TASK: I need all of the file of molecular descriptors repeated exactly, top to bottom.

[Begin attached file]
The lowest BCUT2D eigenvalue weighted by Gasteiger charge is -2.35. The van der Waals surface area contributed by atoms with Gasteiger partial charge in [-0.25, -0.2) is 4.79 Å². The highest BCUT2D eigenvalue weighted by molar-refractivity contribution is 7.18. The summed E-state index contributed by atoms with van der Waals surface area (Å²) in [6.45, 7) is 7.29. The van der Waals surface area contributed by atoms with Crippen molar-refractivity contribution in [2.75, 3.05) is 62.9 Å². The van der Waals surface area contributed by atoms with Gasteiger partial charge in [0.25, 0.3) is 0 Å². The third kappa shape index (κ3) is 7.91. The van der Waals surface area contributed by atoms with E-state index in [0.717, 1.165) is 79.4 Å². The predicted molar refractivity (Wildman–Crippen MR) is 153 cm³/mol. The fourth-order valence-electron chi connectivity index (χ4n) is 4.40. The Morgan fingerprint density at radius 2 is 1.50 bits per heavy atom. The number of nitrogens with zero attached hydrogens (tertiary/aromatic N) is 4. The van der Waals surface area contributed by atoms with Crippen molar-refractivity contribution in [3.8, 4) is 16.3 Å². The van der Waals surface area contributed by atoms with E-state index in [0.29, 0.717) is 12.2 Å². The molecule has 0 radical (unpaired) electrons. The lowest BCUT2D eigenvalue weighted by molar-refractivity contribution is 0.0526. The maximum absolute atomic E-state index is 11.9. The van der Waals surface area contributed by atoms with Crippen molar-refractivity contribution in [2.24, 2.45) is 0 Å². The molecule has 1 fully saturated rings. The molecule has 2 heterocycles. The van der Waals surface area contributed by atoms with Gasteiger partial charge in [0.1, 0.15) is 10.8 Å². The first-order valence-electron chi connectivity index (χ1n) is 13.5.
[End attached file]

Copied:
The lowest BCUT2D eigenvalue weighted by Gasteiger charge is -2.35. The van der Waals surface area contributed by atoms with Gasteiger partial charge in [-0.25, -0.2) is 4.79 Å². The highest BCUT2D eigenvalue weighted by molar-refractivity contribution is 7.18. The summed E-state index contributed by atoms with van der Waals surface area (Å²) in [6.45, 7) is 7.29. The van der Waals surface area contributed by atoms with Crippen molar-refractivity contribution in [2.75, 3.05) is 62.9 Å². The van der Waals surface area contributed by atoms with Gasteiger partial charge in [0.25, 0.3) is 0 Å². The third kappa shape index (κ3) is 7.91. The van der Waals surface area contributed by atoms with E-state index in [0.717, 1.165) is 79.4 Å². The predicted molar refractivity (Wildman–Crippen MR) is 153 cm³/mol. The fourth-order valence-electron chi connectivity index (χ4n) is 4.40. The Morgan fingerprint density at radius 2 is 1.50 bits per heavy atom. The number of nitrogens with zero attached hydrogens (tertiary/aromatic N) is 4. The van der Waals surface area contributed by atoms with Crippen molar-refractivity contribution in [3.8, 4) is 16.3 Å². The van der Waals surface area contributed by atoms with E-state index in [0.29, 0.717) is 12.2 Å². The molecule has 0 radical (unpaired) electrons. The lowest BCUT2D eigenvalue weighted by molar-refractivity contribution is 0.0526. The maximum absolute atomic E-state index is 11.9. The van der Waals surface area contributed by atoms with Crippen molar-refractivity contribution in [2.24, 2.45) is 0 Å². The molecule has 1 fully saturated rings. The molecule has 2 heterocycles. The van der Waals surface area contributed by atoms with Gasteiger partial charge in [0.1, 0.15) is 10.8 Å². The first-order valence-electron chi connectivity index (χ1n) is 13.5.